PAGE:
Plants experience some degree of shock when transplanted. If proper growing conditions are met, the plant will rebound and begin to produce new growth within a few weeks. Lack of water, cold temperatures or improper planting methods can cause severe transplant shock. Plants suffering from shock have stunted growth and yellowed or brown leaves. To help plants recover from shock, keep them watered so the soil is evenly moist, but not soggy, and provide protection from the wind and extreme temperatures.
Things You'll Need
- Sprinkler or hose
- Cloches or floating row covers
Water the soil at least weekly during dry conditions. Inadequate watering is one of the most common reasons for shock. Water with a drip line, sprinkler system or slow flowing hose. Most plants need 1 inch of water per week to thrive. Water slightly less if the soil is heavy clay, which holds water well. Water slightly more if the soil is sandy because water leaches out quickly.
Place cloches or floating row covers over plants if temperatures dip. Tender annuals, perennials and warm-season vegetables, such as tomatoes, beans and squash, don't tolerate temperatures below 50 degrees Fahrenheit. Providing some protection from the cold will help them rebound from shock.
Remove any dead or yellowed leaves, but do prune the plant heavily, which will add to its distress.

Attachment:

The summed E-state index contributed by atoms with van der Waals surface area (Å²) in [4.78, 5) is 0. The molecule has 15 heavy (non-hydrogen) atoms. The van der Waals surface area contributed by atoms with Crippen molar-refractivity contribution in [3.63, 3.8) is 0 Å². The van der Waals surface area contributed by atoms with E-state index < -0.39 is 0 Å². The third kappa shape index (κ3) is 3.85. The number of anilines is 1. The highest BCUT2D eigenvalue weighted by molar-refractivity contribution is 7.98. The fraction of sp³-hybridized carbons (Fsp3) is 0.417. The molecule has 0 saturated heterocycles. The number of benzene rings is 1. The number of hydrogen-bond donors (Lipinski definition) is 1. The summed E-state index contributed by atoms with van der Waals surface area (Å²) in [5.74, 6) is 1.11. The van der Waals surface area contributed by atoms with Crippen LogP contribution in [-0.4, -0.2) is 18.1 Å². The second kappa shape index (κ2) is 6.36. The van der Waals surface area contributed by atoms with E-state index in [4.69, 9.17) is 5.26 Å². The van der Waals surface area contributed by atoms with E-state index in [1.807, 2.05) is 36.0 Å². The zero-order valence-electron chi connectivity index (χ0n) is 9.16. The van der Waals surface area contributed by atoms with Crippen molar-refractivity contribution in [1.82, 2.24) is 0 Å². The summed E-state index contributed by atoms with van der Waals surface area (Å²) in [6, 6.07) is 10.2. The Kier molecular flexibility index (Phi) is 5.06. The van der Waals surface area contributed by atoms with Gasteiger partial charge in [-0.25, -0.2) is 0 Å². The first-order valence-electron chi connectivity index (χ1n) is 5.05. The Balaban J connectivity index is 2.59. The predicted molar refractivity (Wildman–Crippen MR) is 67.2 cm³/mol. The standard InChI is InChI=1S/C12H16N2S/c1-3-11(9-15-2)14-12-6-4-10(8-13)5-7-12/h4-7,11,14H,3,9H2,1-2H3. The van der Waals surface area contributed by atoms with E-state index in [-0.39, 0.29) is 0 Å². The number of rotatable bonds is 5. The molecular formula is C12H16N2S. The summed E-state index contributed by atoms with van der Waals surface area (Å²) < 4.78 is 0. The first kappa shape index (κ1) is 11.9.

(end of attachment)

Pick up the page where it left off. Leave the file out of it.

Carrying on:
Tips & Warnings
- Do not amend heavy soils with peat moss or compost before planting trees. Doing so will cause a "bathtub" effect, in which heavy clay soil surrounding the amended soil traps moisture, causing rot.
- Harden off plants for a few days before placing them in the ground. Greenhouse conditions are very different from those found in the garden and plants suffer shock from exposure to wind, bright light and extreme temperatures. Place the plants in a shaded, protected location for a few days and slowly move them into the garden setting to allow them to adjust gradually. Harden off houseplants, as well before moving them outside for the summer.
- Don't plant tender annuals, perennials and vegetables too soon. Wait until after the last expected frost to avoid shock. Conversely, planting in the heat of the summer also can cause shock. If you must plant during hot weather, wait until evening when the temperatures are cooler and keep the soil well-watered.
- Select plants well-suited to your climate and growing conditions. An improperly placed plant will likely never thrive.
- Bare-root shrubs and trees are especially prone to transplant shock because the roots are exposed to dry air. Soak bare root plants in a bucket of water before planting them and water them well to minimize shock.
- Do not fertilize the plant. Fertilizing promotes lush new growth, which will further stress the plant.
- Purdue University Cooperative Extension; Transplant Shock of Trees and Shrubs; Paul C. Pecknold; 2001
- University of Illinois Extension: Acclimating Plants Outdoors
- "The Garden Primer;" Barbara Damrosch; 2006
- Photo Credit Jupiterimages/BananaStock/Getty Images
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